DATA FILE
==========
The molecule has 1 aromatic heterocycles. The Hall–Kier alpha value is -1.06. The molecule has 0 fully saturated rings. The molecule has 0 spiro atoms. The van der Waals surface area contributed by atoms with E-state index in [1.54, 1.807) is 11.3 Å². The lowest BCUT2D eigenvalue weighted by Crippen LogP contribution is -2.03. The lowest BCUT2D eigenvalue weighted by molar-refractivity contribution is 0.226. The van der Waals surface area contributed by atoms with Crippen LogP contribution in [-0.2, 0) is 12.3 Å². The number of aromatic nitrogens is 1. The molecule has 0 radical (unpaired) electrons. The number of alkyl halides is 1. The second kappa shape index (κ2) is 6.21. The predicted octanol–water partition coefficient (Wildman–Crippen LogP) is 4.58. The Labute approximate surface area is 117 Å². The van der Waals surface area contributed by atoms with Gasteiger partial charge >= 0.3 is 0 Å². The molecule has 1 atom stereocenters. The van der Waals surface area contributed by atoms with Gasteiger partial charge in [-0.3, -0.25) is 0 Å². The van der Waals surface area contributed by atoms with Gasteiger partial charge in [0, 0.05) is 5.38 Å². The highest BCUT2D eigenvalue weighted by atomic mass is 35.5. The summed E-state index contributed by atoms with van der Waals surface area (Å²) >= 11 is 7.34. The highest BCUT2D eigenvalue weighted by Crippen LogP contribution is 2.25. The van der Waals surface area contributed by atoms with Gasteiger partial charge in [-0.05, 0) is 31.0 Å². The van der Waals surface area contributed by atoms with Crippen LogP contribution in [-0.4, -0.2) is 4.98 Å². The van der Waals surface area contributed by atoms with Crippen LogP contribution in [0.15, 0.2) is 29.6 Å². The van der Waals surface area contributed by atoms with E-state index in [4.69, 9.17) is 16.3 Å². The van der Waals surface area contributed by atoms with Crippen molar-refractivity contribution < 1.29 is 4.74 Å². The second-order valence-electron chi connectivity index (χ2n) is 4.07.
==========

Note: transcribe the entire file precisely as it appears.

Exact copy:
The molecule has 1 aromatic heterocycles. The Hall–Kier alpha value is -1.06. The molecule has 0 fully saturated rings. The molecule has 0 spiro atoms. The van der Waals surface area contributed by atoms with E-state index in [1.54, 1.807) is 11.3 Å². The lowest BCUT2D eigenvalue weighted by Crippen LogP contribution is -2.03. The lowest BCUT2D eigenvalue weighted by molar-refractivity contribution is 0.226. The van der Waals surface area contributed by atoms with Crippen LogP contribution in [-0.2, 0) is 12.3 Å². The number of aromatic nitrogens is 1. The molecule has 0 radical (unpaired) electrons. The number of alkyl halides is 1. The second kappa shape index (κ2) is 6.21. The predicted octanol–water partition coefficient (Wildman–Crippen LogP) is 4.58. The Labute approximate surface area is 117 Å². The van der Waals surface area contributed by atoms with Gasteiger partial charge >= 0.3 is 0 Å². The molecule has 1 atom stereocenters. The van der Waals surface area contributed by atoms with Gasteiger partial charge in [-0.3, -0.25) is 0 Å². The van der Waals surface area contributed by atoms with Gasteiger partial charge in [0, 0.05) is 5.38 Å². The highest BCUT2D eigenvalue weighted by atomic mass is 35.5. The summed E-state index contributed by atoms with van der Waals surface area (Å²) >= 11 is 7.34. The highest BCUT2D eigenvalue weighted by Crippen LogP contribution is 2.25. The van der Waals surface area contributed by atoms with Gasteiger partial charge in [-0.05, 0) is 31.0 Å². The van der Waals surface area contributed by atoms with Crippen LogP contribution in [-0.4, -0.2) is 4.98 Å². The van der Waals surface area contributed by atoms with Crippen LogP contribution in [0.15, 0.2) is 29.6 Å². The van der Waals surface area contributed by atoms with E-state index in [4.69, 9.17) is 16.3 Å². The van der Waals surface area contributed by atoms with Crippen molar-refractivity contribution < 1.29 is 4.74 Å². The second-order valence-electron chi connectivity index (χ2n) is 4.07.